In removing the irrelevant information about playing trumpet and adding just a few details about the experience of the class, along with some wordplay, this paragraph transforms into something compelling, descriptive, and playful.
Remember — show, don’t tell! This is a common phrase your English teacher has probably written on your papers for years, but it’s especially important in creative writing. The reader is never going to fully believe your passion for science from reading “I really loved biology and physics,” but including a few details can illustrate your genuine interest without saying that verbatim.
Avoid mentioning any awards or accomplishments in your personal statement unless absolutely critical to the story — this shouldn't read like a resume. Instead, these should be saved for the honors and awards section of the Common Application, and if you’re truly talented in a discipline, that should come across in the stories you tell without saying that explicitly!
Describing the app you coded to connect patients with healthcare providers is much more indicative of your abilities than just saying, “I also won first place at a hackathon.” Go through your essay and think to yourself whether you can rewrite anything that says, “I learned…,” “I realized…,” or “I felt…” Feelings can always be demonstrated through action (“My eyes beamed” instead of “I was happy”) and what you learned should be illustrated through examples.
This is also a great time to go back to the conclusion. After a while looking at the body, you might now have a better sense of how the points you’ve made fit together. This is a great place to address the “What’s next for me?” question. More explicitly than elsewhere in the essay, describe the relevance of your argument to your ability to be an effective student and leader on campus and beyond. It never hurts to refer back to the introduction in a clever way, but it’s not necessary.
After you have made sure that your essay contains strong messages about you as a person and student and that the details are sharp, start working on the technical language and grammar. Does that one word mean what you think it means? If you aren’t sure, then don’t include it. It’s very obvious when students include synonyms that are out of place.
However, if you are willing to go through your essay and make all of the adjectives and verbs are interesting without using words you don’t know, it is worth the time. For instance, sometimes "did” can be replaced with “completed” or “accomplished.” Avoid repeating uncommon verbs or words in the same paragraph as it can read awkwardly. Combine short, choppy sentences into ones that flow together well and demonstrate your writing ability. This will also help you remove unnecessary words if you are over the word count.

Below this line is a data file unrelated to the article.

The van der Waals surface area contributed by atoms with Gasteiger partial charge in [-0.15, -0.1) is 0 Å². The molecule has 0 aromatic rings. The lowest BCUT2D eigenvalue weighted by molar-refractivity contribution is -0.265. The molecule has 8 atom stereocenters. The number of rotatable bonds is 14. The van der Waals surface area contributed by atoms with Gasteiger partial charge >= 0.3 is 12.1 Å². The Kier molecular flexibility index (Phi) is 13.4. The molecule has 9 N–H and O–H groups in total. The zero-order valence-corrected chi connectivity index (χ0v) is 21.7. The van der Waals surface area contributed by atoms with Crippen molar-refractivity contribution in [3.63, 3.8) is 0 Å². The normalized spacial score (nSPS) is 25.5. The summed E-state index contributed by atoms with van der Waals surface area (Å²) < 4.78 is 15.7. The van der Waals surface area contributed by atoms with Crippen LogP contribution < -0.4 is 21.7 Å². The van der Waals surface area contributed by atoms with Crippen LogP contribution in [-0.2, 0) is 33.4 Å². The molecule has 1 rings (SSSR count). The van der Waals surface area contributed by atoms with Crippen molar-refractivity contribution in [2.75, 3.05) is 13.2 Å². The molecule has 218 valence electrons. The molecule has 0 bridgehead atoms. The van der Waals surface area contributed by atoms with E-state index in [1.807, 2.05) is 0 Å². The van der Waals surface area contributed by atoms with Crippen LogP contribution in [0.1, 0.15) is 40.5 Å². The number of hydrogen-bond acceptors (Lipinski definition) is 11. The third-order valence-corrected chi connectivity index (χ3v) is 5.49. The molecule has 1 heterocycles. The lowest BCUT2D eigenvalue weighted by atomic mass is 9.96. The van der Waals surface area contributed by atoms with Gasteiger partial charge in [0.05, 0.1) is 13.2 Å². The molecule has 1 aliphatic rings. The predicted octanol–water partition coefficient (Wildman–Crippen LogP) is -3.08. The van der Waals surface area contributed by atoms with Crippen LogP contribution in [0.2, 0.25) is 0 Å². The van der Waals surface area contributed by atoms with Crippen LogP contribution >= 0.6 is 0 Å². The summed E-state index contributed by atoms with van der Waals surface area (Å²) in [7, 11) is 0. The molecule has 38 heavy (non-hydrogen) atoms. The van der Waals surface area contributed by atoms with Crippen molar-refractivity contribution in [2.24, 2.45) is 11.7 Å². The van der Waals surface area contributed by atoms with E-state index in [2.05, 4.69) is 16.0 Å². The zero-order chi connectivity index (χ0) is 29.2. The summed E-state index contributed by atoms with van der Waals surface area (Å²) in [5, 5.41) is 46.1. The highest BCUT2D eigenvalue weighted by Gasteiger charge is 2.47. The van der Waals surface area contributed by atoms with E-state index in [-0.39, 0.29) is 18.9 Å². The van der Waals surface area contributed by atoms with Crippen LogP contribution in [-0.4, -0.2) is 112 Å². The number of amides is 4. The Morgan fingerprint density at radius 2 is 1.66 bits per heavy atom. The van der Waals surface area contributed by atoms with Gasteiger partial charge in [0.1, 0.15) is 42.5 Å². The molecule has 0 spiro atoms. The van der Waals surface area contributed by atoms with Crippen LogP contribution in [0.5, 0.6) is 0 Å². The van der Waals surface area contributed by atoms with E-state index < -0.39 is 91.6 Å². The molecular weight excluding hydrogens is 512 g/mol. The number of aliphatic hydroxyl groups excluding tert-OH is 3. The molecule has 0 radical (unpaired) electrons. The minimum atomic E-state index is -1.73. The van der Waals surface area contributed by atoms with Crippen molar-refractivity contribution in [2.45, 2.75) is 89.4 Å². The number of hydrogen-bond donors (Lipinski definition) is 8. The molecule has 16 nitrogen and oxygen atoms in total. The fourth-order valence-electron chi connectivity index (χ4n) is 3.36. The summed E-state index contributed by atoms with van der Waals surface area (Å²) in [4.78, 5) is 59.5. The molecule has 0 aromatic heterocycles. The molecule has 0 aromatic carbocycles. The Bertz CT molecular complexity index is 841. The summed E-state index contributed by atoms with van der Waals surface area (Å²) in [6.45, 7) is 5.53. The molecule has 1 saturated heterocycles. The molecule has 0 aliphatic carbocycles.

After reading hundreds or thousands of admissions essays, it’s impossible not to have some grammatical pet peeves. Make sure that you check your grammar with an English teacher or online reference if you’re unsure to avoid irritating the admissions officers. Remember hyphens are used between compound adjectives that come before a noun but not after (“The elephant-sized cake was elephant-sized”) and with almost all words beginning with “self” (“self-paced,” for example). Spell out numbers from one to ten at least, and up to as high as one hundred if that’s your thing. Use commas with coordinating conjunctions between independent clauses, but don’t use them between an independent and a dependent clause (“I went to the store but didn’t get eggs” has no comma, but “I went to the store, and I didn’t get any eggs” does.)
There are three stages of editing a rough draft into a final personal statement ready for submission, each of which is critical and time intensive. Don’t try to rush any of them!
In the beginning, focus on major structural features. Is your narrative communicating the right ideas? If not, switch parts out, or add new content in. Make sure the logical flow is sound.
Next, refine the details you include so they are impactful and clear with “showing” instead of “telling.” If you want, try to find some places to include tasteful wordplay.
Lastly, refine your language, check your grammar, and make sure you are within the maximum word count.
If you decide you want to change something fundamental about your essay while working on the details or final touches, make sure to go back and refine this new section especially carefully.
You’ll know you’re finished with your essay when you can put it down and come back to it in a few days with fresh eyes without finding anything that bothers you. If you consistently like your essay and how it reflects your character and writing, it will work well for your Common App — and it’s probably about ready to go!
If you need help brainstorming, drafting, or reviewing your essays reach out to us to see how we can help!